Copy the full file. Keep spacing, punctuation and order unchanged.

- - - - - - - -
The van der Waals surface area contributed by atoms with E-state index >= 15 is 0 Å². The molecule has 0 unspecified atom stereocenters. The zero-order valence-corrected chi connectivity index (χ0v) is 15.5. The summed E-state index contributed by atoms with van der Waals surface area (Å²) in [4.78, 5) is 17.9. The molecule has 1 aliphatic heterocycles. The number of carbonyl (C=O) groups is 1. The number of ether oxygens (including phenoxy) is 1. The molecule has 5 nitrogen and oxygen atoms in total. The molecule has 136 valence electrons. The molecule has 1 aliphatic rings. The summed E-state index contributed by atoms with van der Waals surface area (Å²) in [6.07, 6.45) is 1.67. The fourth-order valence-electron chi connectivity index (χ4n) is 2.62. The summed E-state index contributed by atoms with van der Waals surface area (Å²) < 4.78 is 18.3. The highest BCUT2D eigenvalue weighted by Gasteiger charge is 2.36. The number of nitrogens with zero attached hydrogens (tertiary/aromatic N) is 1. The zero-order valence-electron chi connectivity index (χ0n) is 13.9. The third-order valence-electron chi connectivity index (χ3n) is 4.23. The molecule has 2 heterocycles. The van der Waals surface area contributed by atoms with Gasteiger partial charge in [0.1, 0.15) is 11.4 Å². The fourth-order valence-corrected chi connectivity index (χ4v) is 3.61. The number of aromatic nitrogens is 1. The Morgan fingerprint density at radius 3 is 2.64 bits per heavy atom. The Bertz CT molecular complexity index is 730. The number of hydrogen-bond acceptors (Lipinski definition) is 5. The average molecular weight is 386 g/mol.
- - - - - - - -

The van der Waals surface area contributed by atoms with E-state index >= 15 is 0 Å². The molecule has 0 unspecified atom stereocenters. The zero-order valence-corrected chi connectivity index (χ0v) is 15.5. The summed E-state index contributed by atoms with van der Waals surface area (Å²) in [4.78, 5) is 17.9. The molecule has 1 aliphatic heterocycles. The number of carbonyl (C=O) groups is 1. The number of ether oxygens (including phenoxy) is 1. The molecule has 5 nitrogen and oxygen atoms in total. The molecule has 136 valence electrons. The molecule has 1 aliphatic rings. The summed E-state index contributed by atoms with van der Waals surface area (Å²) in [6.07, 6.45) is 1.67. The fourth-order valence-electron chi connectivity index (χ4n) is 2.62. The summed E-state index contributed by atoms with van der Waals surface area (Å²) < 4.78 is 18.3. The highest BCUT2D eigenvalue weighted by Gasteiger charge is 2.36. The number of nitrogens with zero attached hydrogens (tertiary/aromatic N) is 1. The zero-order valence-electron chi connectivity index (χ0n) is 13.9. The third-order valence-electron chi connectivity index (χ3n) is 4.23. The molecule has 2 heterocycles. The van der Waals surface area contributed by atoms with Gasteiger partial charge in [0.1, 0.15) is 11.4 Å². The fourth-order valence-corrected chi connectivity index (χ4v) is 3.61. The number of aromatic nitrogens is 1. The Morgan fingerprint density at radius 3 is 2.64 bits per heavy atom. The Bertz CT molecular complexity index is 730. The number of hydrogen-bond acceptors (Lipinski definition) is 5. The average molecular weight is 386 g/mol.